Historical and Revolutionary Incidents of the Early Settlers of the United States: With Biographical Sketches of the Lives of Allen, Boone, Kenton, and Other Celebrated Pioneers (Google eBook)

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D. Rulison, 1861 - United States - 416 pages
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Page 218 - There runs not a drop of my blood in the veins of any living creature. This called on me for revenge. I have sought it : I have killed many : I have fully glutted my vengeance. For my country I rejoice at the beams of peace. But do not harbor a thought that mine is the joy of fear.
Page 233 - That we do hereby declare ourselves a free and independent people, are and of right ought to be a sovereign and selfgoverning association under the control of no power other than that of our God and the General Government of the Congress to the maintenance of which independence we solemnly pledge to each other our mutual co-operation our lives our fortunes and our most sacred honor.
Page 218 - I appeal to any white man to say if ever he entered Logan's cabin hungry, and he gave him not meat : if ever he came cold and naked, and he clothed him not. " ' During the course of the last long and bloody war, Logan remained idle in his cabin, an advocate for peace. Such was my love for the whites, that my countrymen pointed as they passed, and said, " Logan is the friend of white men.
Page 191 - By causing several good subjects being Protestants to be disarmed at the same time when papists were both armed and employed contrary to law; 7.
Page 235 - That all men are by nature equally free and independent, and have certain inherent rights, of which, when they enter into a state of society, they cannot, by any compact, deprive or divest their posterity; namely, the enjoyment of life and liberty, with the means of acquiring and possessing property, and pursuing and obtaining happiness and safety.
Page 242 - I do hereby in his Majesty's name offer and promise, his most gracious pardon to all persons who shall forthwith lay down their arms, and return to the duties of peaceable subjects, excepting only from the benefit of such pardon, SAMUEL ADAMS and John Hancock, whose offences are of too flagitious a nature to admit of any other consideration than that of condign punishment.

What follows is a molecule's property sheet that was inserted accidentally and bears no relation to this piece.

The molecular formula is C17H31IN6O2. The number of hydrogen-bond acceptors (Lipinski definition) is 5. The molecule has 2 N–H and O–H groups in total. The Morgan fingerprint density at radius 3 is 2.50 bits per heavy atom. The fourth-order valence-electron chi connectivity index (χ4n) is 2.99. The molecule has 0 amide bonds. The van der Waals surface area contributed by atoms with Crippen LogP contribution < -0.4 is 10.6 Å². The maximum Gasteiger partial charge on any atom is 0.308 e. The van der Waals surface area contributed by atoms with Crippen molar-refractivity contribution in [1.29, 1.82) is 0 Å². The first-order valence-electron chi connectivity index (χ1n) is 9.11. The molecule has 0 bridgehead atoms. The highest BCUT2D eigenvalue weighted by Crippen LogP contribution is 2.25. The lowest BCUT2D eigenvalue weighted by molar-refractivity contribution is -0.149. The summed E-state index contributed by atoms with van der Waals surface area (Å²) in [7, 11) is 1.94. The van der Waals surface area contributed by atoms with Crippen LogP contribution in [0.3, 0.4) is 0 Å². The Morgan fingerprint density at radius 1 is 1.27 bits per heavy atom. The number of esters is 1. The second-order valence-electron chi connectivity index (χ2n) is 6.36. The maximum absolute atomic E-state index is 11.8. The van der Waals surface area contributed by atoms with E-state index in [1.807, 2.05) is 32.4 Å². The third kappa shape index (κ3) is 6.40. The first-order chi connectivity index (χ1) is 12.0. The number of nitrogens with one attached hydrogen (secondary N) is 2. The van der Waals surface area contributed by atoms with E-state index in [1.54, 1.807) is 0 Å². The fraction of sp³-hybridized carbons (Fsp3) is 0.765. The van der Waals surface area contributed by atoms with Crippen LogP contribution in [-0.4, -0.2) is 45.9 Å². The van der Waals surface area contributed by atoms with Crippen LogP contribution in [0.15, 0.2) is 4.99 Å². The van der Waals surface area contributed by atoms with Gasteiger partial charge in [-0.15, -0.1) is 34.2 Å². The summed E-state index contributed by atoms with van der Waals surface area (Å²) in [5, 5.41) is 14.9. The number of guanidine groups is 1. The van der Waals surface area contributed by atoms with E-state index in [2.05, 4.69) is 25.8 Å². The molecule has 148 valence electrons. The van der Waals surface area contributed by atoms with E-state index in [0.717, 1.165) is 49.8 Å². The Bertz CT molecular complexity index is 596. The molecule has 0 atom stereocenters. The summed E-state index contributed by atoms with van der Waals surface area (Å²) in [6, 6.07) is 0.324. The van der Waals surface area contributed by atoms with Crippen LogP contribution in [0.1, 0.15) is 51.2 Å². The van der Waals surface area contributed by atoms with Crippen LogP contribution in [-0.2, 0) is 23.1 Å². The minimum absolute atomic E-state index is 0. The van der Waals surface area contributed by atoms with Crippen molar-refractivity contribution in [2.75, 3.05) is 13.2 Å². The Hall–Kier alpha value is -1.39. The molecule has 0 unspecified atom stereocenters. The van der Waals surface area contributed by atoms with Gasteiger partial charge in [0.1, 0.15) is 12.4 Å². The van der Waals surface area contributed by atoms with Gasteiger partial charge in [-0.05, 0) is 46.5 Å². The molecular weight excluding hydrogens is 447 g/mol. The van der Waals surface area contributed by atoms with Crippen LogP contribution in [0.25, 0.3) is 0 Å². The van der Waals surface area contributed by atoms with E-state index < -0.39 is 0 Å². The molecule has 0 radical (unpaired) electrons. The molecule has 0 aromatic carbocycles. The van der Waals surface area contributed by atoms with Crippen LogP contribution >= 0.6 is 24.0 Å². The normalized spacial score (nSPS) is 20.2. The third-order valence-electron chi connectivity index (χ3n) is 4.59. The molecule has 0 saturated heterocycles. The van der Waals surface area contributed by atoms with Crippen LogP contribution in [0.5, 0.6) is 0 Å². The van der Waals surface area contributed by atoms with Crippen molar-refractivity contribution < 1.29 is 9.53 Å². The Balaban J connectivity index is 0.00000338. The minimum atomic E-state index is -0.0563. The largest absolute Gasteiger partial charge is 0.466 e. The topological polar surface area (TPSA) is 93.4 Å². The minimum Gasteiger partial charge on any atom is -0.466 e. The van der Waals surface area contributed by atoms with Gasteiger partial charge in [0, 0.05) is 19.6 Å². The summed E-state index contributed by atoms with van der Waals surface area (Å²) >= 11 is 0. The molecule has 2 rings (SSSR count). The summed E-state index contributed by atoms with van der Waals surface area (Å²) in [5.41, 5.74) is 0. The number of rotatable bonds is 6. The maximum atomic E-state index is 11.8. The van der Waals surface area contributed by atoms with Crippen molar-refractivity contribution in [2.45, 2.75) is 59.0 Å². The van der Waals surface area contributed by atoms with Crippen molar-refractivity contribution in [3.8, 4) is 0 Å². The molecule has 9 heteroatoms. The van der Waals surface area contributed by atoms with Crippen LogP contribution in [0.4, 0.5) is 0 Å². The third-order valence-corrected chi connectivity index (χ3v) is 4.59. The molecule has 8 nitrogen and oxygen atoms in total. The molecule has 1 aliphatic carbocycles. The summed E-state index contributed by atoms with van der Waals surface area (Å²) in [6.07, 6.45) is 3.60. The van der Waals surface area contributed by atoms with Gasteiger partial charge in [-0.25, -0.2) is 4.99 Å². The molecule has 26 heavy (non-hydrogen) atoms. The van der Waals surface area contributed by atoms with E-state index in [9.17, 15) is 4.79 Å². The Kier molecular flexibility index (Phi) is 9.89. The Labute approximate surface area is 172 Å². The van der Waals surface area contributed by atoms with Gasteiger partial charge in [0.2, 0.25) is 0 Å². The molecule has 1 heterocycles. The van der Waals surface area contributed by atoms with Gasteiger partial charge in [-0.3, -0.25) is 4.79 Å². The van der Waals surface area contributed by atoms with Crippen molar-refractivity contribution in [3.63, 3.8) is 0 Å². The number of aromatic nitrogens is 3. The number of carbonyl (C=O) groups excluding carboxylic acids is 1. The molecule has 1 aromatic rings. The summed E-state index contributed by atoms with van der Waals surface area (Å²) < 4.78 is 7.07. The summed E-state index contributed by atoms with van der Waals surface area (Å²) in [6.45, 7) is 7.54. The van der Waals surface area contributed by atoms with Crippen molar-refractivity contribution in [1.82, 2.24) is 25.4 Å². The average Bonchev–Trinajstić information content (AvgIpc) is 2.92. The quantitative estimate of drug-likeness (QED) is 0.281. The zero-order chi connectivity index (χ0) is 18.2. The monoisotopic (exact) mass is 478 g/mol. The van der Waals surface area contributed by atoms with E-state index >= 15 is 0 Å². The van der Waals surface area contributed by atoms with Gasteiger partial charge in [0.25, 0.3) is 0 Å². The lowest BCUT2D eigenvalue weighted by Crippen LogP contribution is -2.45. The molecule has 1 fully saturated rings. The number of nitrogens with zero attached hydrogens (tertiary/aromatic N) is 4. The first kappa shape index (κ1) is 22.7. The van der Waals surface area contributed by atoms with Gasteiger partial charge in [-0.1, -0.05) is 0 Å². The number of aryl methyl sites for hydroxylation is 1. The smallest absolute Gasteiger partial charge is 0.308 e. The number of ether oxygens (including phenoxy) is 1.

Page 225 - Whatever England has been growing to by a progressive increase of improvement, brought in by varieties of people, by succession of civilizing conquests and civilizing settlements in a series of seventeen hundred years, you shall see as much added to her by America in the course of a single life...
Page 225 - If this state of his country had been foretold to him, would it not require all the sanguine credulity of youth, and all the fervid glow of enthusiasm, to make him believe it ? Fortunate man, he has lived to see it ! Fortunate, indeed, if he lives to see nothing that shall vary the prospect, and cloud the setting of his day ! Excuse me, Sir, if turning from such thoughts I resume this comparative view once more.
Page 410 - thus far shalt thou go, and no further' orders which she refused to revoke, after the alleged cause of their enactment had ceased ; because she persisted in the practice of impressing American seamen ; because she had instigated the Indians to commit hostilities against us; and because she refused indemnity for her past injuries upon our commerce.
Page 401 - Farewell the tranquil mind ! farewell content ! Farewell the plumed troop, and the big wars, That make ambition virtue ! O, farewell! Farewell the neighing steed, and the shrill trump, The spirit-stirring drum, the ear-piercing fife, The royal banner; and all quality, Pride, pomp, and circumstance of glorious war ! And O you mortal engines, whose rude throats The .immortal Jove's dread clamours counterfeit, Farewell ! Othello's occupation's gone ! logo.

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